Workers from dozens of unions play key role in NYC attack aftermath
by Mark Reutter, Business Editor
email@example.com, 217- 333-0568
October 1, 2001
CHAMPAIGN, Ill. — Let us now praise the men and women who punch a time clock and go to work in work clothes and helped bind the wounds of New York City after the attack on the World Trade Center, says University of Illinois labor scholar Ron Peters.
Laborers, ironworkers, seamen, teamsters, electricians, steamfitters, operating engineers, longshoremen – not to speak of the firefighters and police who battled the catastrophe – are part of the human force that has aided in the rescue, aid and cleanup since the Sept. 11 attacks.
"The people who came to the rescue of the investment bankers and lawyers trapped in the twin towers are representative of the kinds of working people who are under threat of losing their jobs in the name of enhancing quarterly shareholder value or saving the taxpayer money," Peters said. "I think the media, at least, have discovered that there are people out there who are working for an hourly wage who are willing to do extraordinary things."
The UI professor of labor relations has kept a tab on the workers who have volunteered their services in the rescue and cleanup of the terrorist attack. These include 1,000 volunteer ironworkers from as far away as Maine , Ohio and West Virginia who cut through the thousands of tons of rubble, he said. The Iron Workers Union set up three teams of recovery volunteers, which were rotated around the clock. They were joined by more than 1,500 operating engineers, teamsters, carpenters, electricians, pipefitters, ironworkers, tunnel workers and others from the construction and building trades unions.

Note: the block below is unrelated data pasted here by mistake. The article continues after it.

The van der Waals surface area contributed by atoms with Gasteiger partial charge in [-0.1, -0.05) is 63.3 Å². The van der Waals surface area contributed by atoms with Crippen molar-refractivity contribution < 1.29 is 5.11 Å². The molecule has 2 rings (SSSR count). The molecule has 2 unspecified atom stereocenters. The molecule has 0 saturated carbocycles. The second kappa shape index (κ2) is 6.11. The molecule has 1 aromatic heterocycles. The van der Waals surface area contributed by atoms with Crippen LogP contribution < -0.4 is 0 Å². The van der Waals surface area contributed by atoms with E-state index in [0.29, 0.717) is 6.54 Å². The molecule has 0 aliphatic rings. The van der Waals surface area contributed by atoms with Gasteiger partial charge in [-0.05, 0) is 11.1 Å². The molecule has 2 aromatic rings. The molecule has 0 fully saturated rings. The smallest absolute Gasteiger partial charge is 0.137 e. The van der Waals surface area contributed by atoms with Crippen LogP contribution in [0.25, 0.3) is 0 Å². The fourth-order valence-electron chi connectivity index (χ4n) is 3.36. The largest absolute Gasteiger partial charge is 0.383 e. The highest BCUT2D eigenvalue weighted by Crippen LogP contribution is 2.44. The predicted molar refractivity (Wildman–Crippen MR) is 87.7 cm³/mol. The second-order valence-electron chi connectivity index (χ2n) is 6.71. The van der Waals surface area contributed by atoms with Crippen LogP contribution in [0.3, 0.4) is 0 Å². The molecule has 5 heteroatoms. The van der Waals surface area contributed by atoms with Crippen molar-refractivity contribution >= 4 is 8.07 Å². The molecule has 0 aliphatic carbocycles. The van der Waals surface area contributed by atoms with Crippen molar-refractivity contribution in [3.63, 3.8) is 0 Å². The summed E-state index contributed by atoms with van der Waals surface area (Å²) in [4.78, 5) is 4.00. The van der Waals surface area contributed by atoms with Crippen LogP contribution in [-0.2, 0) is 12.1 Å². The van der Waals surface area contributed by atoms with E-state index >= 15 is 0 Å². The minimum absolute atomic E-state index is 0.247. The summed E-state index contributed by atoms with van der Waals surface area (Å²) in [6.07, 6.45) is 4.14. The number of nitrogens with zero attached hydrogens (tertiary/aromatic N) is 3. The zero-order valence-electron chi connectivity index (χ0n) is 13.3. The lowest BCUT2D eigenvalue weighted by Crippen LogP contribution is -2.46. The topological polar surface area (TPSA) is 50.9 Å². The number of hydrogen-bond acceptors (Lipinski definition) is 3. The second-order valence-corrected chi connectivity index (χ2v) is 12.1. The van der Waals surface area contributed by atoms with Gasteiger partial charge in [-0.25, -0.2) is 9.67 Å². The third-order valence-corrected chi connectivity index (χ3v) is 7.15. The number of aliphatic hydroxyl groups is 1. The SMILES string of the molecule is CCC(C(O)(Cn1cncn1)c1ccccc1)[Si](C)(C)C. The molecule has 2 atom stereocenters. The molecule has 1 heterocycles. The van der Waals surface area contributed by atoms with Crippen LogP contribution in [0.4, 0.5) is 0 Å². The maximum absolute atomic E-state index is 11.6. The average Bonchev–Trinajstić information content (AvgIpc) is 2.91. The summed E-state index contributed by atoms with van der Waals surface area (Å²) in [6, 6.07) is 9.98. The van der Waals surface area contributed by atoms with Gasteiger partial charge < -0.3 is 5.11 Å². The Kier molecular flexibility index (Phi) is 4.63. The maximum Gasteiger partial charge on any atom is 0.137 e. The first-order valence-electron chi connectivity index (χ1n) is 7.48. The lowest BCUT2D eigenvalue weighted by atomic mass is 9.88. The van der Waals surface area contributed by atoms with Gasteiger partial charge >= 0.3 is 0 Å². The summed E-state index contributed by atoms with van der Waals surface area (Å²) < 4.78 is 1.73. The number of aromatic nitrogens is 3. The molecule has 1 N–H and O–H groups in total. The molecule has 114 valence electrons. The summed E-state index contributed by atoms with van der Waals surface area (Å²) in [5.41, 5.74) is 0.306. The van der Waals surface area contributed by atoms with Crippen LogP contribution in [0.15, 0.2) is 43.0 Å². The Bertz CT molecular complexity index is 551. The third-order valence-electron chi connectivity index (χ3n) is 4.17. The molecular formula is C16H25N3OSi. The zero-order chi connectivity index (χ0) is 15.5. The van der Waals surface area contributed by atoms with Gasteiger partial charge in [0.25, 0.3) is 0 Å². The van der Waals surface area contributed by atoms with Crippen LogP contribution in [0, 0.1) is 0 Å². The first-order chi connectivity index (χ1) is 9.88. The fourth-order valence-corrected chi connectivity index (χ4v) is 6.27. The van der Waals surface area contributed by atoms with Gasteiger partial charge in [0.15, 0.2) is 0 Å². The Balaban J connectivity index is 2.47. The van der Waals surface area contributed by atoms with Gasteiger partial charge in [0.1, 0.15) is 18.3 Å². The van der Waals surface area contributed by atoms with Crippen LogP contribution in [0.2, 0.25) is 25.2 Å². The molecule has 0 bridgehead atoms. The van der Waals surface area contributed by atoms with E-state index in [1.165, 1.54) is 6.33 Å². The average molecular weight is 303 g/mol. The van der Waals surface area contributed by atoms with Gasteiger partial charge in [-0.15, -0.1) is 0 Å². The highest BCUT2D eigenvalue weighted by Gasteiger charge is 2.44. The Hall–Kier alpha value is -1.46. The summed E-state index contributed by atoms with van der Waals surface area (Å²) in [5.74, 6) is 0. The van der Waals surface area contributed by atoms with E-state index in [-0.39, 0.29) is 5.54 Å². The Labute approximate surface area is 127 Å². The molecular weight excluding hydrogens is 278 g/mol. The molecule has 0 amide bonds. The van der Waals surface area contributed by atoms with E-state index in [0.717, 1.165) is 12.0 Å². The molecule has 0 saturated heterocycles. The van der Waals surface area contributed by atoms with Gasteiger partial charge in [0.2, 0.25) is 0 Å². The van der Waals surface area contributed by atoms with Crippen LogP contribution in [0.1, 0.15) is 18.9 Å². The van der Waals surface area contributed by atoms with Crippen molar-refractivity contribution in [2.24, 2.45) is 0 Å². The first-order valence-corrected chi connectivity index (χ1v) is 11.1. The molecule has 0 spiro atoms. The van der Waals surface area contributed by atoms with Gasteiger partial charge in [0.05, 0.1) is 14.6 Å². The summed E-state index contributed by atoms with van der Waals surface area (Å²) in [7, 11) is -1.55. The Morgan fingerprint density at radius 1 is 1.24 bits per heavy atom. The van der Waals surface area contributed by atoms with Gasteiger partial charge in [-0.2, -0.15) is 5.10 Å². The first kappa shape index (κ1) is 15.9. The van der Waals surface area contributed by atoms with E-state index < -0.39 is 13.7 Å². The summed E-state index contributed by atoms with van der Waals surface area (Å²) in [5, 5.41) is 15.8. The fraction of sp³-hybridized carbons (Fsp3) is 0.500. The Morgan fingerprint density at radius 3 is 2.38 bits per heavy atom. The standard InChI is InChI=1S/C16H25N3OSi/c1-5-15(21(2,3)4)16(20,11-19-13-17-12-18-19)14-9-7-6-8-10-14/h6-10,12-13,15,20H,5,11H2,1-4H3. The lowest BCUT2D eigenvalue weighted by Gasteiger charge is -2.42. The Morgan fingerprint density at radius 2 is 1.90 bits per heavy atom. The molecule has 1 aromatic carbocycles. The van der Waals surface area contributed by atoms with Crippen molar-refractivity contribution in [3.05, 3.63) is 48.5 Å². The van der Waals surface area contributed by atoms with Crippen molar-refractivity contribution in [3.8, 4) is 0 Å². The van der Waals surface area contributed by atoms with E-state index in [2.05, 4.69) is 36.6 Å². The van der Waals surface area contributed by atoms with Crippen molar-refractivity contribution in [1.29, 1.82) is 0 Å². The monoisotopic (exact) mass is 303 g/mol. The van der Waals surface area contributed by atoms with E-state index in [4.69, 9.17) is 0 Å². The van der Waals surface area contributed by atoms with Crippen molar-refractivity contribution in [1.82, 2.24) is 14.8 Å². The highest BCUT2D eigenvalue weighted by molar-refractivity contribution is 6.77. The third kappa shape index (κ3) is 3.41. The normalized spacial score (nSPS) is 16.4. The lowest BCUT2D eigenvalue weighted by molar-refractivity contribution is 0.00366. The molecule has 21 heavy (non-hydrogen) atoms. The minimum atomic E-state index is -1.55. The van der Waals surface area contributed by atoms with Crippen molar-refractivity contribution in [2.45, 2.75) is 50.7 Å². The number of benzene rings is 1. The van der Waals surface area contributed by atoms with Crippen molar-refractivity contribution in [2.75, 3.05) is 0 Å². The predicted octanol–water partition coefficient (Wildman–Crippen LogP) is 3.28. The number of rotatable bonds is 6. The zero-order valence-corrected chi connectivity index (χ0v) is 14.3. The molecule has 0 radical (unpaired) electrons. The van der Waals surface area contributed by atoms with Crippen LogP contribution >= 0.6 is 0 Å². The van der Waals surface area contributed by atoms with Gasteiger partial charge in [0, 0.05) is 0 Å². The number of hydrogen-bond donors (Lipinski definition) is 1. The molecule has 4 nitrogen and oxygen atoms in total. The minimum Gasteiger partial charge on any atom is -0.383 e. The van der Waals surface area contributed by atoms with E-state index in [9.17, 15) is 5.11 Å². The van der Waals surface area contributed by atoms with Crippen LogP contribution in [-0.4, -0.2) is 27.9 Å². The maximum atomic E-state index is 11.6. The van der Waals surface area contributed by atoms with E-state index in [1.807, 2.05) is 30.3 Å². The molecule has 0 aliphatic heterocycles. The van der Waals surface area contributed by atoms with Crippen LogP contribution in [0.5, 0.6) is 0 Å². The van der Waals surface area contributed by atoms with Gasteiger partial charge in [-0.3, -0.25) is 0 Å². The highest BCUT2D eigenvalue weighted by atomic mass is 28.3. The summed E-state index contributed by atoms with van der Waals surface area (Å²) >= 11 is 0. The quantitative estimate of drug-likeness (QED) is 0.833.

Volunteers from all 16 New York City laborers unions helped in the recovery operation, including Local 78, which specializes in asbestos handling. Thousands of health care workers, including members of the Service Employees International Union's Committee of Interns and Residents and the SEIU Doctor's Alliance , provided 24-hour emergency medical service. Victims of the attack were treated by volunteers from the New York State Nurses Association. Disaster response teams were dispatched by the Psychology Association union to help families and victims deal with the emotional trauma of the events, while the American Federation of Teachers developed a package of material for distribution to New York City schoolchildren.
The maritime unions used ferries to evacuate people from south Manhattan immediately after the attack. Seafarers and longshoremen assisted in ferrying bodies to a temporary morgue in New Jersey . Teamsters from Detroit and Memphis , Tenn. , arranged and loaded vital cargoes of food and water, and the Bakery, Confectionery, Tobacco Workers and Grain Millers secured 20,000 paper face masks for rescue workers.
"As a society we need to reassess how we reward people in the middle and bottom of organizations as well as on the very top," said Peters, who runs the UI Labor Education Program. "This terrible attack may trigger a new perspective after a long period of self-absorption